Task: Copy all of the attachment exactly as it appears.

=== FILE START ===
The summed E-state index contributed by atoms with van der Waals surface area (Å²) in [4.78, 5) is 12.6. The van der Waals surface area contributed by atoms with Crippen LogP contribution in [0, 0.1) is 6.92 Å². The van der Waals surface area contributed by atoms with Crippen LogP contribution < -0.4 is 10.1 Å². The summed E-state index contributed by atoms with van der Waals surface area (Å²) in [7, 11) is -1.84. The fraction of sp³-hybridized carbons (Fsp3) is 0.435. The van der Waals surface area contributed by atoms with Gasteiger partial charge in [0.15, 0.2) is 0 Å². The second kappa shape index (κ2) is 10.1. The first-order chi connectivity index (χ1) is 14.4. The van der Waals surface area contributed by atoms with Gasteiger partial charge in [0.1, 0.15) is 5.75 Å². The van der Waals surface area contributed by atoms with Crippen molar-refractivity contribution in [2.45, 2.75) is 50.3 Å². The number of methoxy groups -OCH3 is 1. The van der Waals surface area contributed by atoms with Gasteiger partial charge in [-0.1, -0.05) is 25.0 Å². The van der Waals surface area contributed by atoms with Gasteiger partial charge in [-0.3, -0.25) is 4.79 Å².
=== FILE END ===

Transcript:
The summed E-state index contributed by atoms with van der Waals surface area (Å²) in [4.78, 5) is 12.6. The van der Waals surface area contributed by atoms with Crippen LogP contribution in [0, 0.1) is 6.92 Å². The van der Waals surface area contributed by atoms with Crippen LogP contribution < -0.4 is 10.1 Å². The summed E-state index contributed by atoms with van der Waals surface area (Å²) in [7, 11) is -1.84. The fraction of sp³-hybridized carbons (Fsp3) is 0.435. The van der Waals surface area contributed by atoms with Gasteiger partial charge in [0.15, 0.2) is 0 Å². The second kappa shape index (κ2) is 10.1. The first-order chi connectivity index (χ1) is 14.4. The van der Waals surface area contributed by atoms with Gasteiger partial charge in [0.1, 0.15) is 5.75 Å². The van der Waals surface area contributed by atoms with Crippen molar-refractivity contribution in [2.45, 2.75) is 50.3 Å². The number of methoxy groups -OCH3 is 1. The van der Waals surface area contributed by atoms with Gasteiger partial charge in [-0.1, -0.05) is 25.0 Å². The van der Waals surface area contributed by atoms with Gasteiger partial charge in [-0.3, -0.25) is 4.79 Å².